I want to make some simple suggestions for studying this Book so as to get to God through it. There will be the emphasis of doubling back on one's tracks here. For some of the things that should be said have already been said with a different setting. First there must be the time element. One must get at least a half hour daily when the mind is fresh. A tired mind does not readily absorb. This should be persisted in until there is a habitual spending of at least that much time daily over the Book, with a spirit at leisure from all else, so it can take in. Then the time should be given to the Book itself. If other books are consulted and read as they will be let that be after the reading of this Book. Let God talk to you direct, rather than through somebody else. Give Him first chance at your ears. This Book in the central place of your table, the others grouped about it. First time given to it.
A third suggestion brings out the circle of this work. Read prayerfully. We learn how to pray by reading prayerfully. This Book does not reveal its sweets and strength to the keen mind merely, but to the Spirit enlightened mind. All the mental keenness possible, with the bright light of the Spirit's illumination—that is the open sesame. I have sometimes sought the meaning of some passage from a keen scholar who could explain the orientalisms, the fine philological distinctions, the most accurate translations, and all of that, who yet did not seem to know the simple spiritual meaning of the words being discussed. And I have asked the same question of some old saint of God, who did not know Hebrew from a hen's tracks, but who seemed to sense at once the deep spiritual truth taught. The more knowledge, the keener the mind, the better if illumined by the Spirit that inspired these writings.
There is a fourth word to put in here. We must read thoughtfully. Thoughtfulness is in danger of being a lost art. Newspapers are so numerous, and literature so abundant, that we are becoming a bright, but a not thoughtful people. Often the stream is very wide but has no depth. Fight shallowness. Insist on reading thoughtfully. A very suggestive word in the Bible for this is "meditate." Run through and pick out this word with its variations. The word underneath that English word means to mutter, as though a man were repeating something over and over again, as he turned it over in his mind. We have another word, with the same meaning, not much used now—ruminate. We call the cow a ruminant because she chews the cud. She will spend hours chewing the cud, and then give us the rich milk and cream and butter which she has extracted from her food. That is the word here—ruminate. Chew the cud, if you would get the richest cream and butter here.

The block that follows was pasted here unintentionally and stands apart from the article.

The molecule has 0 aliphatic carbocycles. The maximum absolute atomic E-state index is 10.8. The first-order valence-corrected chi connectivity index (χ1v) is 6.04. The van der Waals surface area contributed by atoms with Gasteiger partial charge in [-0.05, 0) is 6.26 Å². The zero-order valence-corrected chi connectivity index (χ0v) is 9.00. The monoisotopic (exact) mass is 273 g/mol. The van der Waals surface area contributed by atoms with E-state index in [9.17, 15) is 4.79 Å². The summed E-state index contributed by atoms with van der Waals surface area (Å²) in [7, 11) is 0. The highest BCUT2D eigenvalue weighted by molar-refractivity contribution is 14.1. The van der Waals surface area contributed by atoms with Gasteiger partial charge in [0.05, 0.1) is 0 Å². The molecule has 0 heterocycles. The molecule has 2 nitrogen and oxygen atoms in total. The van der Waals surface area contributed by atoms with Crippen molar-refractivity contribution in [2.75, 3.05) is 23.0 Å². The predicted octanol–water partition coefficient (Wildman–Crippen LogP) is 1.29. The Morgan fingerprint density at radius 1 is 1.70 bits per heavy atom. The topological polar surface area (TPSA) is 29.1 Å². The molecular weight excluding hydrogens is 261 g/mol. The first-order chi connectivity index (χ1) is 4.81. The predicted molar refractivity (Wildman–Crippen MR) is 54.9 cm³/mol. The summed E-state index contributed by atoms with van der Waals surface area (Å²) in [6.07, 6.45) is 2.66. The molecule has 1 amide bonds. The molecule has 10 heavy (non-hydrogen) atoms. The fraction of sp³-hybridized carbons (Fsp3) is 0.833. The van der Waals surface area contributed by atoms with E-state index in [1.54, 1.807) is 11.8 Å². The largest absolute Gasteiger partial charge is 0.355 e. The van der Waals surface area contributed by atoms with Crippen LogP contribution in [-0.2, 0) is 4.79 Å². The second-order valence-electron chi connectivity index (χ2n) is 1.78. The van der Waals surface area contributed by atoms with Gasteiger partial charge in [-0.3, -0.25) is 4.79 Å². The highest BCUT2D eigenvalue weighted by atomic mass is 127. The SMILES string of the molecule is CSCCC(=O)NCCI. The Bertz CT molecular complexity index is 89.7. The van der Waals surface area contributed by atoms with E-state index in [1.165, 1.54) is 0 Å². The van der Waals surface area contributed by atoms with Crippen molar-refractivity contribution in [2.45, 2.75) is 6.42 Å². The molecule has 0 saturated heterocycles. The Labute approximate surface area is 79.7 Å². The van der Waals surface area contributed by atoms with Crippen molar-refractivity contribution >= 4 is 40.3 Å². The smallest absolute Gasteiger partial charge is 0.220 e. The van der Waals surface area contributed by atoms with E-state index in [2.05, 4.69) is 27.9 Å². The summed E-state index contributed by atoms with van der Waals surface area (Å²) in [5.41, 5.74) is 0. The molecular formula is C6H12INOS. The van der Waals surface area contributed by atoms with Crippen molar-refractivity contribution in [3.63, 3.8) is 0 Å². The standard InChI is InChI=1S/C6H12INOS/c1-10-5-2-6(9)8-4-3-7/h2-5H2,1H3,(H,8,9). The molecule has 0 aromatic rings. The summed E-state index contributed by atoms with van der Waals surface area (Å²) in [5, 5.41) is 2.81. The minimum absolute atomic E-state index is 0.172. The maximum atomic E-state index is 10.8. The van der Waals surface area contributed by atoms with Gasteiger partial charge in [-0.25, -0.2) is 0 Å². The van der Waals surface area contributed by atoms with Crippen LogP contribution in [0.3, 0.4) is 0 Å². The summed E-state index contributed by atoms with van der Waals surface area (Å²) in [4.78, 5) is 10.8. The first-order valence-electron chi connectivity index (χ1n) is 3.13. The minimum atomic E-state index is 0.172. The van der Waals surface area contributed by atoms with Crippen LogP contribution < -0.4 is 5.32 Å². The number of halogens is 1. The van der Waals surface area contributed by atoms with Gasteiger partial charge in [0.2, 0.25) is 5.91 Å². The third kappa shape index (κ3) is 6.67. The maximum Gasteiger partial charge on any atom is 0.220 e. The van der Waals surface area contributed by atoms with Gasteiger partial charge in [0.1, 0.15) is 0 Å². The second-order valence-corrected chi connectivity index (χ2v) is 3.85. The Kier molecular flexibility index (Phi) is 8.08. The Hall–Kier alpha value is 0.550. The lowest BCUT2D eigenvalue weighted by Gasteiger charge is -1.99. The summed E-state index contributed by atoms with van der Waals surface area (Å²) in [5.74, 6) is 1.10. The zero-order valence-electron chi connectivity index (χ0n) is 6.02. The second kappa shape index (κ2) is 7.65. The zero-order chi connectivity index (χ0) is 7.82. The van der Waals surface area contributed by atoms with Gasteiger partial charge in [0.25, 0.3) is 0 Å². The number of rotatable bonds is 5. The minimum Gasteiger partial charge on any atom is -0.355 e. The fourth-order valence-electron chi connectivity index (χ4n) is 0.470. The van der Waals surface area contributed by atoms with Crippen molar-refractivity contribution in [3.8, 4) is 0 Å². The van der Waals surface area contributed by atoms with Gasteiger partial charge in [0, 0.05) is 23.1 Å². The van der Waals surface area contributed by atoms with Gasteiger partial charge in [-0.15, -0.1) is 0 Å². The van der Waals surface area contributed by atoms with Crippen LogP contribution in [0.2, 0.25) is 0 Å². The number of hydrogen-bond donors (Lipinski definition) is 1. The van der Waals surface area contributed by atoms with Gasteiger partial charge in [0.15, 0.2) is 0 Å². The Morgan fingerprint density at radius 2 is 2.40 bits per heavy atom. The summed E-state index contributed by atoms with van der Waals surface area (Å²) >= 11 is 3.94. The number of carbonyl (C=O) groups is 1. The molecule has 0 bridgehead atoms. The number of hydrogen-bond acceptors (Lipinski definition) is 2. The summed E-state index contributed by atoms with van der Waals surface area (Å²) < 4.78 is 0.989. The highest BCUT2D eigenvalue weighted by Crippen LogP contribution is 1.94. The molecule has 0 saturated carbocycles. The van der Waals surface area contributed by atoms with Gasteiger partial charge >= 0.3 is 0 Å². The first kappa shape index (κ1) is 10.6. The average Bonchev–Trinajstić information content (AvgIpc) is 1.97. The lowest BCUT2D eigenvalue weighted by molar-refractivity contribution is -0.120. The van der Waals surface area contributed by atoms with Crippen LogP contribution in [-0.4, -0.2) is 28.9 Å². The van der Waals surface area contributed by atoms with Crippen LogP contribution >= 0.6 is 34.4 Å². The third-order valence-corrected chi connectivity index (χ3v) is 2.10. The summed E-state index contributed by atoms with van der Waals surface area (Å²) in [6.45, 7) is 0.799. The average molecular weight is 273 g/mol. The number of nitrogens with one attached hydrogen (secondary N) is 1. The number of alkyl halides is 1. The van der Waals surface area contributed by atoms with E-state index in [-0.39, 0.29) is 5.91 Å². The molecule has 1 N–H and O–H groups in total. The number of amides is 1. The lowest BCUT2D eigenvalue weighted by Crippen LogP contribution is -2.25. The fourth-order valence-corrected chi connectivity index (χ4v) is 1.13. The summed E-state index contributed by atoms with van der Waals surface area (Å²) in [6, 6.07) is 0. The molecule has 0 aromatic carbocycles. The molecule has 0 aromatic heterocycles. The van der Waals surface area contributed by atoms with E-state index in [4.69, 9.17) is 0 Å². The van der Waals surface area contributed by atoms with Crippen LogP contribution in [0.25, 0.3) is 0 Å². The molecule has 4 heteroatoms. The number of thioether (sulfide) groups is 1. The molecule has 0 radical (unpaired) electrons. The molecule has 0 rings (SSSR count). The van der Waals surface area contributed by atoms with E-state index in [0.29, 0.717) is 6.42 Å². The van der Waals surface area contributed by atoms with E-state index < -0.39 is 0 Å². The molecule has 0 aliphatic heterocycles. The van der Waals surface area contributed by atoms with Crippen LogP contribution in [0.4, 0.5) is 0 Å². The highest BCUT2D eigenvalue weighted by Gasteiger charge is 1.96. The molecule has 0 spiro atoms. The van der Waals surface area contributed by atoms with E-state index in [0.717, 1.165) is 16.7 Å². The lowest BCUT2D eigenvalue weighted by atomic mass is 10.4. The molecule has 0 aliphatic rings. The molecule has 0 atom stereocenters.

And it is remarkable how much chewing this Book of God will stand, in comparison with other books. You chew a while on Tennyson, or Browning, or Longfellow. And I am not belittling these noble writings. I have my own favourite among these men. But they do not yield the richest and yet richer cream found here. This Book of God has stood more of that sort of thing than any other, yet it is the freshest book to be found to-day. You read a passage over the two hundredth time and some new fine bit of meaning comes that you had not suspected to be there.
There is a fifth suggestion, that is easier to make than to follow. Read obediently. As the truth appeals to your conscience let it change your habit and life.
"Light obeyed, increased light:
Light resisted, bringeth night
Who shall give us power to choose
If the love of light we lose?" [Note: Joseph Cook]
Jesus gives the law of knowledge in His famous words, "If any man willeth to do His will he shall know of the teaching" (Joh_7:17). If we do what we know to do, we will know more. If we know to do, and hesitate and hold back, and do not obey, the inner eye will surely go blind, and the sense of right be dulled and lost. Obedience to truth is the eye of the mind.